For the half-year to 30 June 2014, the IPKat's regular team is supplemented by contributions from guest bloggers Alberto Bellan, Darren Meale and Nadia Zegze.

Two of our regular Kats are currently on blogging sabbaticals. They are David Brophy and Catherine Lee.

Friday, 16 February 2007

Friday fripperies

Entries for the IPKat's latest competition have been trickling in quite slowly, possibly because the closing date of 5 March is still so far away. In short, the United Nations has just created a new agency, the World Office for the Environment (WOE), which is charged with preserving the health of the planet, combating global warming, grounding aeroplanes, stopping the burning of rainforests and so on. You have been commissioned to create a catchy slogan for WOE, of not more than 15 words, that will capture the hearts and minds of the wasteful, wanton inhabitants of the heaviest energy-consuming nations. Best slogans will be published on this weblog. The prize, complimentary admission (inclusive of a good lunch) to CLT's Copying Without Infringing conference on Tuesday 13 March 2007.

Full details of the competition here. Send your entries here. Copying Without Infringing conference details here.


The IPKat received a letter today
from an outfit calling itself Domain Registry of America (DROA), headed "Domain Name Expiration Notice", making it look as though he had to fill in the form and pay his money over to these people if he wanted to keep the www.ipkat.com domain name. He has never heard of the DROA and is not best pleased with this sort of activity which, he learns, is called domain slamming. A little swift research has revealed that DROA is not the only business that does this sort of thing. Says Merpel, click here, here, here and here before responding to any suspicious-looking renewal notices.

Left: where the IPKat proposes to file correspondence from DROA


On the subject of receiving strange and suspicious correspondence, the IPKat has received an email from a body calling itself the European Intellectual Property Association (EIPAWEB). On its website the EIPA says it

"... represents over 100 non-governmental and other not-for-profit organisations interested in protection the intellectual property of all europeans" (sic).
The website adds:
"The European Intellectual Property Association (EIPAWEB) INCLUDES MORE THAN 300 PROGRAMS, covering a wide spectrum of activities".
It may just be a consequence of his ignorance, but IPKat team blogger Jeremy has been active in IP circles since 1973 and has yet to hear of this organisation. A Google Search for "European Intellectual Property Association" this morning threw up a paltry 121 hits, most of which were links from other websites. In fact, there seems to be something of a cottage industry consisting of grandly named websites that serve no purpose other than to link to each other's sites. The IPKat has written to EIPAWEB to ask it for the names of its 100+ NGO and not-for-profit organisations and for details of its 300+ programs. Meanwhile, if any reader can shed any useful information about this curious body, the IPKat (who can be emailed here) will be delighted to know.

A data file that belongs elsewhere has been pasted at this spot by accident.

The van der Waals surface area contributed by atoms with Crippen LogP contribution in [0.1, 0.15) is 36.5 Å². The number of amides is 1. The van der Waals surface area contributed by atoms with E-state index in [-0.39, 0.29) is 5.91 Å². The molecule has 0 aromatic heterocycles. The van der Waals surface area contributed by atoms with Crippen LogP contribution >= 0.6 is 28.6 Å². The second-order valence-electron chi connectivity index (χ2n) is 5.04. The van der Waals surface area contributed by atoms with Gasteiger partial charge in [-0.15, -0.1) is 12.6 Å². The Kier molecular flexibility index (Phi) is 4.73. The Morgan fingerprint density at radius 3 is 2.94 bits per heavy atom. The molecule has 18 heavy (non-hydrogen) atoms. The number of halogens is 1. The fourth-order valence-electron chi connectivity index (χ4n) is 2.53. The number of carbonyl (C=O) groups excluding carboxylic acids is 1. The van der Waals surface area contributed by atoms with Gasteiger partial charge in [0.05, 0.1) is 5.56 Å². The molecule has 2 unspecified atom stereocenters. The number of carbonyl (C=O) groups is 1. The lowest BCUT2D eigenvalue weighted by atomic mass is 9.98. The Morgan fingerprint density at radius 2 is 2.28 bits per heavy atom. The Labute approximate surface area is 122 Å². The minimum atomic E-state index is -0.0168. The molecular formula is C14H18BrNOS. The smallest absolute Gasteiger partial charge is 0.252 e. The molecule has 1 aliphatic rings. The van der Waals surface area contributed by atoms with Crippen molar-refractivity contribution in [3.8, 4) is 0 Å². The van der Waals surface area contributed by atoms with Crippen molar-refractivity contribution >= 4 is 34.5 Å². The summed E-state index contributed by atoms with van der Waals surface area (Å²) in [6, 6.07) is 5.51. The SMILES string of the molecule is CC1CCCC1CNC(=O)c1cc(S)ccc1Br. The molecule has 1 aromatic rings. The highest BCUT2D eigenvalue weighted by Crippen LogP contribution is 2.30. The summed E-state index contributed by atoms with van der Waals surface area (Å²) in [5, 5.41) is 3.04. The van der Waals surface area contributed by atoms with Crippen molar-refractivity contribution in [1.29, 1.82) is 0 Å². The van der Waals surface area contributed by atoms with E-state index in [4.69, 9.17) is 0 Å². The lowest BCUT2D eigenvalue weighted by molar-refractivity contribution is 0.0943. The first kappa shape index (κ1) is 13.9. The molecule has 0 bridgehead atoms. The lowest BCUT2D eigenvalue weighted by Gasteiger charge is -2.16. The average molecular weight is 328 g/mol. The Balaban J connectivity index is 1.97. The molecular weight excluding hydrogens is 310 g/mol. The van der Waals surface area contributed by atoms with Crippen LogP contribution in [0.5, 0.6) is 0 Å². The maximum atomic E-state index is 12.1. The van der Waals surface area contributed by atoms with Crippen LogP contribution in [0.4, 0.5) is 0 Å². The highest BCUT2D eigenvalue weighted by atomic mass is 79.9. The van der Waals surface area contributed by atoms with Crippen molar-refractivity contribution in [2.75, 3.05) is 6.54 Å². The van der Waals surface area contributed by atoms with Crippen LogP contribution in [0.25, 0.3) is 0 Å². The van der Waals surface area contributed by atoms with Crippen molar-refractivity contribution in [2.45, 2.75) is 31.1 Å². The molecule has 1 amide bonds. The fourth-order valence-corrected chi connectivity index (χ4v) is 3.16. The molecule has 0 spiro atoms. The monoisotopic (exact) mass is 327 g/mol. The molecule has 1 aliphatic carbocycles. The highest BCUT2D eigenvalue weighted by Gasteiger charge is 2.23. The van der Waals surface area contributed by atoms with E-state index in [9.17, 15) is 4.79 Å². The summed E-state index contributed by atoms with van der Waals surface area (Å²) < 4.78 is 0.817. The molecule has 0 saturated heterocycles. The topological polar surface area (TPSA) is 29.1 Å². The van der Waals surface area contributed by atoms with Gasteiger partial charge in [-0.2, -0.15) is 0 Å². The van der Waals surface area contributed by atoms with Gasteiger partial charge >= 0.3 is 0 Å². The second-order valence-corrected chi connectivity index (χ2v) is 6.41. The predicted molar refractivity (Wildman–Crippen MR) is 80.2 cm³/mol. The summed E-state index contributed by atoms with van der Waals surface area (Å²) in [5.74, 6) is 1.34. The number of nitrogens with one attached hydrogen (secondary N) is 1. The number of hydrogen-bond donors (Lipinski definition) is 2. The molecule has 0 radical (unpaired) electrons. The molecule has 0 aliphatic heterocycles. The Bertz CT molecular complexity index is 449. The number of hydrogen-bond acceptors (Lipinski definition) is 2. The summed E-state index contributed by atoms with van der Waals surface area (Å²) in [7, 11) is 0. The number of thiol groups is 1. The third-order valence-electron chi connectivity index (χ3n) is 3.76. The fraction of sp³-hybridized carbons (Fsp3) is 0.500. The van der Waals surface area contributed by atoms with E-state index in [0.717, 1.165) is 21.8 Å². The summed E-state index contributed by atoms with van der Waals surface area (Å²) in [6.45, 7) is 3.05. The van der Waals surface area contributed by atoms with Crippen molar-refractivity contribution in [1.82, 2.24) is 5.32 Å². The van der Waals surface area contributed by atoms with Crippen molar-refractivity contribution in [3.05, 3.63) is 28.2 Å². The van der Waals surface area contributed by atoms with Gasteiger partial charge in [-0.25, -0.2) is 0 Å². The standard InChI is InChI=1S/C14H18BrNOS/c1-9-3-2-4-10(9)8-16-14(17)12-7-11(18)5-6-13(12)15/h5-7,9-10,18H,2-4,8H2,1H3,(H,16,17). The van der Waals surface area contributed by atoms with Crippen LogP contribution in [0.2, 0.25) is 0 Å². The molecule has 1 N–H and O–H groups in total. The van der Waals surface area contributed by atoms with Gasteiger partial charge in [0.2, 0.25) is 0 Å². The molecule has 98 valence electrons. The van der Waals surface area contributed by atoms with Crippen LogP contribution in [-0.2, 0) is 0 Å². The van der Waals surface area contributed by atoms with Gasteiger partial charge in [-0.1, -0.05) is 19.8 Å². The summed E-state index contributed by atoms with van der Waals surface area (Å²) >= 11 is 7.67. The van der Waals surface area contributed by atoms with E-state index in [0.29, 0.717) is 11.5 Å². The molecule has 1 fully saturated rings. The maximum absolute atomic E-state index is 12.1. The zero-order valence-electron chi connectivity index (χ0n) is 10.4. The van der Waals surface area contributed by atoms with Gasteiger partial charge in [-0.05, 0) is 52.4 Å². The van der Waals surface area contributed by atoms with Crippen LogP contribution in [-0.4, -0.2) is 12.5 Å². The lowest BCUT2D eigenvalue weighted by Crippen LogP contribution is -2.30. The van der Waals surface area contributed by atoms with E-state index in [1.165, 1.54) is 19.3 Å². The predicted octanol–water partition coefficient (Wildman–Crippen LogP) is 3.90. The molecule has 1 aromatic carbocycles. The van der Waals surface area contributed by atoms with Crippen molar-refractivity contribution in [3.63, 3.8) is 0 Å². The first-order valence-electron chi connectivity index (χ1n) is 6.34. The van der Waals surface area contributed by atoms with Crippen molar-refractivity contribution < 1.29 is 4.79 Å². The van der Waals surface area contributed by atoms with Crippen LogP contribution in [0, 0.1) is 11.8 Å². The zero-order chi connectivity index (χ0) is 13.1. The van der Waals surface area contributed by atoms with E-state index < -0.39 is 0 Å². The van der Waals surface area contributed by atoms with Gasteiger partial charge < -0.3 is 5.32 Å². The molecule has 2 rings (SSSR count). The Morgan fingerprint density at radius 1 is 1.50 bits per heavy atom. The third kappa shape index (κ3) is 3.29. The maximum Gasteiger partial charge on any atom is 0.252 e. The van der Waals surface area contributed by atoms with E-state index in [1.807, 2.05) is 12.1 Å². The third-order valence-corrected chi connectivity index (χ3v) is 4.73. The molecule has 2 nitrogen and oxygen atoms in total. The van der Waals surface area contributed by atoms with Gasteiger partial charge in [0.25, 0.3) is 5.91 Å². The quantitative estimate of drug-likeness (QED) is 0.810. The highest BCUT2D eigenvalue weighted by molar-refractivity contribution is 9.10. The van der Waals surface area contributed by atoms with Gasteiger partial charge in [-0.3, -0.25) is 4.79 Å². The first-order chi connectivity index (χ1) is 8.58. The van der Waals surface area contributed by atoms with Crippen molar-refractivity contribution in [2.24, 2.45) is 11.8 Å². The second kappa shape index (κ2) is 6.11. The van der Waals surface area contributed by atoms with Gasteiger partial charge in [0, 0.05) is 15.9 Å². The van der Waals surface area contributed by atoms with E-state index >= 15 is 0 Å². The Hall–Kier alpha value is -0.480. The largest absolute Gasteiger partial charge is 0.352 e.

Kill that hyphen! When writing about the goods of one trader looking like those of a competitor, people often employ the spelling "look-a-like", using two hyphens. This is silly, says the IPKat. The proper spelling is "look-alike" because it's meaningless to talk of "a-like" unless you're in the ha-bit of hy-phen-a-ting e-ver-y word ...

In contrast, please see A-Bomb, A-Team
Correct use of hyphens here and here


Private Lives: Photographing People is the title of an event being held by OwnIt on Monday 12 March 2007 from 5.30-7.30pm (followed by drinks and networking from 7.30pm-8.15pm). Basically: do you need permission to take and use photos of people in candid situations in public places? If so, how do you go about getting it?

Speakers: Gwen Thomas (Chief Executive Officer, Association of Photographers) and Nicola Solomon (Head of IP, Finers Stephens Innocent). Location: Crisis Skylight Café, 64 Commercial Street, London, E1 6LT (map). Cost: free, if you book online.


Australian lawyer and business strategist Duncan Bucknall's Global Lipitor Scoreboard has just been updated again. Click here for the latest tally of patent wins/losses for rampant, rapacious Ranbaxy against profitable patent-owner Pfizer's enantiomer patent ...

2 comments:

Jonas Maebe said...

We also got a "link exchange" request from this "European Intellectual Property Association". They seem to be completely bogus to me.

Just compare the list of questions (and the individual answers) on their front page to the the UK government's IP FAQ. Since the latter site will apparently close down on 2 April, I guess our new friends are merely providing a service and not blatantly ripping off some other site's contents without even attributing.

Jonas Maebe said...

BTW, if you look at the registration info of that domain and google for the registrant's name ("Nichifor Valentin"), you find some pretty interesting information. Seems like a pretty busy chap...

Of course, it might merely be an alias of Simon Gentry :)

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